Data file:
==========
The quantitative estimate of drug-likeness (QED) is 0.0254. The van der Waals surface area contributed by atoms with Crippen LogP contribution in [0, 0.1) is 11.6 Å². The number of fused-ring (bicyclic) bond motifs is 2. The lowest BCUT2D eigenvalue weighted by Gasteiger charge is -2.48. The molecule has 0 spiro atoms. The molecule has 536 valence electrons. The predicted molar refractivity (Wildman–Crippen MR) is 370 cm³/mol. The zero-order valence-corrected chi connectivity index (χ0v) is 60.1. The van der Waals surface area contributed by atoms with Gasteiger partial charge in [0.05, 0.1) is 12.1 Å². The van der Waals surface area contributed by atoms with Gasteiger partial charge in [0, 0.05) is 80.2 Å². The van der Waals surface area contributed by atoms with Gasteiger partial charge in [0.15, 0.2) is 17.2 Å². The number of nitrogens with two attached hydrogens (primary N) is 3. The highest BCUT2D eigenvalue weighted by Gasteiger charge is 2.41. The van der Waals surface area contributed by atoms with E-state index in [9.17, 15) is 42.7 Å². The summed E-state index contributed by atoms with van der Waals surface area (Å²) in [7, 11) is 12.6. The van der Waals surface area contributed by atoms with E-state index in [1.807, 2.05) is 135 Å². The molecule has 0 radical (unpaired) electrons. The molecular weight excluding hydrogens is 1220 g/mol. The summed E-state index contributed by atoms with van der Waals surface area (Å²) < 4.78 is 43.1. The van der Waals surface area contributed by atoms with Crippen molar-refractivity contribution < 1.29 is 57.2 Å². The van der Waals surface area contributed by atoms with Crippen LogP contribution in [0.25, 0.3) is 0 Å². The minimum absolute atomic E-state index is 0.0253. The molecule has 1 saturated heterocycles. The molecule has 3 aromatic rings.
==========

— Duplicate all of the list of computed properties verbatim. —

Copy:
The quantitative estimate of drug-likeness (QED) is 0.0254. The van der Waals surface area contributed by atoms with Crippen LogP contribution in [0, 0.1) is 11.6 Å². The number of fused-ring (bicyclic) bond motifs is 2. The lowest BCUT2D eigenvalue weighted by Gasteiger charge is -2.48. The molecule has 0 spiro atoms. The molecule has 536 valence electrons. The predicted molar refractivity (Wildman–Crippen MR) is 370 cm³/mol. The zero-order valence-corrected chi connectivity index (χ0v) is 60.1. The van der Waals surface area contributed by atoms with Gasteiger partial charge in [0.05, 0.1) is 12.1 Å². The van der Waals surface area contributed by atoms with Gasteiger partial charge in [0, 0.05) is 80.2 Å². The van der Waals surface area contributed by atoms with Gasteiger partial charge in [0.15, 0.2) is 17.2 Å². The number of nitrogens with two attached hydrogens (primary N) is 3. The highest BCUT2D eigenvalue weighted by Gasteiger charge is 2.41. The van der Waals surface area contributed by atoms with E-state index in [9.17, 15) is 42.7 Å². The summed E-state index contributed by atoms with van der Waals surface area (Å²) in [7, 11) is 12.6. The van der Waals surface area contributed by atoms with E-state index in [1.807, 2.05) is 135 Å². The molecule has 0 radical (unpaired) electrons. The molecular weight excluding hydrogens is 1220 g/mol. The summed E-state index contributed by atoms with van der Waals surface area (Å²) < 4.78 is 43.1. The van der Waals surface area contributed by atoms with Crippen molar-refractivity contribution < 1.29 is 57.2 Å². The van der Waals surface area contributed by atoms with Crippen LogP contribution in [0.25, 0.3) is 0 Å². The minimum absolute atomic E-state index is 0.0253. The molecule has 1 saturated heterocycles. The molecule has 3 aromatic rings.